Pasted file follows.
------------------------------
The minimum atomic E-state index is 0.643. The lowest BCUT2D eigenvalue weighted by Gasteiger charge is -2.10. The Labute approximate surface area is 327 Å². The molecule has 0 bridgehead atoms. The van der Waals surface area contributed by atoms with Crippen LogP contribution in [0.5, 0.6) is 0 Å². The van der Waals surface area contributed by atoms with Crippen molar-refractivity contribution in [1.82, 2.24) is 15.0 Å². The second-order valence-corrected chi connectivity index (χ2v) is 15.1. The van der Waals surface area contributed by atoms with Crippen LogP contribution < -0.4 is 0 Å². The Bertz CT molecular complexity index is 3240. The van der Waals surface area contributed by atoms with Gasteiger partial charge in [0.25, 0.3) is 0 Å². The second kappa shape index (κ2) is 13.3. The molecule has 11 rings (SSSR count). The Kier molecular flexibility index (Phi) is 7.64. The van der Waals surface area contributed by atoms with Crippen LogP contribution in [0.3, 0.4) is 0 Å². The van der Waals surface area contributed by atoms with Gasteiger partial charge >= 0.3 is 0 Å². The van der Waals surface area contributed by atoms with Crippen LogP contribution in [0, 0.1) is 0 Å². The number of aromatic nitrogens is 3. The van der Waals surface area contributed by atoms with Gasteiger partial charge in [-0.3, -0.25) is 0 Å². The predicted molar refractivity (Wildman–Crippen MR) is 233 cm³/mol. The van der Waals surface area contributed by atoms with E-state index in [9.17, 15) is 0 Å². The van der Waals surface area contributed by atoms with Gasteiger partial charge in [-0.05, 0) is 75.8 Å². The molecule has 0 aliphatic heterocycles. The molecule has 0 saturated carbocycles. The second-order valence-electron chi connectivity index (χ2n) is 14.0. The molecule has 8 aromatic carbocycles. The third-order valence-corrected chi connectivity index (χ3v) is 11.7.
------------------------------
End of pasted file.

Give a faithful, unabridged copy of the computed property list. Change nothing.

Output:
The minimum atomic E-state index is 0.643. The lowest BCUT2D eigenvalue weighted by Gasteiger charge is -2.10. The Labute approximate surface area is 327 Å². The molecule has 0 bridgehead atoms. The van der Waals surface area contributed by atoms with Crippen LogP contribution in [0.5, 0.6) is 0 Å². The van der Waals surface area contributed by atoms with Crippen molar-refractivity contribution in [1.82, 2.24) is 15.0 Å². The second-order valence-corrected chi connectivity index (χ2v) is 15.1. The van der Waals surface area contributed by atoms with Crippen LogP contribution < -0.4 is 0 Å². The Bertz CT molecular complexity index is 3240. The van der Waals surface area contributed by atoms with Gasteiger partial charge in [0.25, 0.3) is 0 Å². The second kappa shape index (κ2) is 13.3. The molecule has 11 rings (SSSR count). The Kier molecular flexibility index (Phi) is 7.64. The van der Waals surface area contributed by atoms with Crippen LogP contribution in [0.3, 0.4) is 0 Å². The van der Waals surface area contributed by atoms with Gasteiger partial charge >= 0.3 is 0 Å². The van der Waals surface area contributed by atoms with Crippen LogP contribution in [0, 0.1) is 0 Å². The number of aromatic nitrogens is 3. The van der Waals surface area contributed by atoms with Gasteiger partial charge in [-0.3, -0.25) is 0 Å². The predicted molar refractivity (Wildman–Crippen MR) is 233 cm³/mol. The van der Waals surface area contributed by atoms with E-state index in [9.17, 15) is 0 Å². The van der Waals surface area contributed by atoms with Gasteiger partial charge in [-0.05, 0) is 75.8 Å². The molecule has 0 aliphatic heterocycles. The molecule has 0 saturated carbocycles. The second-order valence-electron chi connectivity index (χ2n) is 14.0. The molecule has 8 aromatic carbocycles. The third-order valence-corrected chi connectivity index (χ3v) is 11.7.